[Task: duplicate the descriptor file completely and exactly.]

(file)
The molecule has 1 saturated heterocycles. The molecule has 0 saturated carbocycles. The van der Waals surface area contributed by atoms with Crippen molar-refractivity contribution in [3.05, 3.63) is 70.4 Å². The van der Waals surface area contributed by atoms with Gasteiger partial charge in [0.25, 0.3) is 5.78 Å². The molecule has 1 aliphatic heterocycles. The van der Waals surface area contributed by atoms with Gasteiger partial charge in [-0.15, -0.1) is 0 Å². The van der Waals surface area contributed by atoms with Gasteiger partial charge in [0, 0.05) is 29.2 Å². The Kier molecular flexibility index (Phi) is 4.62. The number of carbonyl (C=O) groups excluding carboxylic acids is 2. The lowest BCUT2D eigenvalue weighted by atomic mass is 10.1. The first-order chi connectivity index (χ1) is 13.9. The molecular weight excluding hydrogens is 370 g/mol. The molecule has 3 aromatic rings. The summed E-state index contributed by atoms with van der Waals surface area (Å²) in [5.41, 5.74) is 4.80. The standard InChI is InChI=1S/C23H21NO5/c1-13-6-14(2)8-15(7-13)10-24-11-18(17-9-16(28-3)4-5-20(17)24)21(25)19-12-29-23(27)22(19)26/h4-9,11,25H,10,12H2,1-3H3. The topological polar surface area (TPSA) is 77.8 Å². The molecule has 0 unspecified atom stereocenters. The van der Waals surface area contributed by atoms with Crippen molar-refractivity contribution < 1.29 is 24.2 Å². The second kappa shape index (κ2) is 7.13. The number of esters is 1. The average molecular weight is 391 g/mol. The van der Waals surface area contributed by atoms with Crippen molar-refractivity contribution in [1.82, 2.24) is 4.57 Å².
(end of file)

The molecule has 1 saturated heterocycles. The molecule has 0 saturated carbocycles. The van der Waals surface area contributed by atoms with Crippen molar-refractivity contribution in [3.05, 3.63) is 70.4 Å². The van der Waals surface area contributed by atoms with Gasteiger partial charge in [0.25, 0.3) is 5.78 Å². The molecule has 1 aliphatic heterocycles. The van der Waals surface area contributed by atoms with Gasteiger partial charge in [-0.15, -0.1) is 0 Å². The van der Waals surface area contributed by atoms with Gasteiger partial charge in [0, 0.05) is 29.2 Å². The Kier molecular flexibility index (Phi) is 4.62. The number of carbonyl (C=O) groups excluding carboxylic acids is 2. The lowest BCUT2D eigenvalue weighted by atomic mass is 10.1. The first-order chi connectivity index (χ1) is 13.9. The molecular weight excluding hydrogens is 370 g/mol. The molecule has 3 aromatic rings. The summed E-state index contributed by atoms with van der Waals surface area (Å²) in [5.41, 5.74) is 4.80. The standard InChI is InChI=1S/C23H21NO5/c1-13-6-14(2)8-15(7-13)10-24-11-18(17-9-16(28-3)4-5-20(17)24)21(25)19-12-29-23(27)22(19)26/h4-9,11,25H,10,12H2,1-3H3. The topological polar surface area (TPSA) is 77.8 Å². The molecule has 0 unspecified atom stereocenters. The van der Waals surface area contributed by atoms with Crippen molar-refractivity contribution < 1.29 is 24.2 Å². The second kappa shape index (κ2) is 7.13. The number of esters is 1. The average molecular weight is 391 g/mol. The van der Waals surface area contributed by atoms with Crippen molar-refractivity contribution in [1.82, 2.24) is 4.57 Å².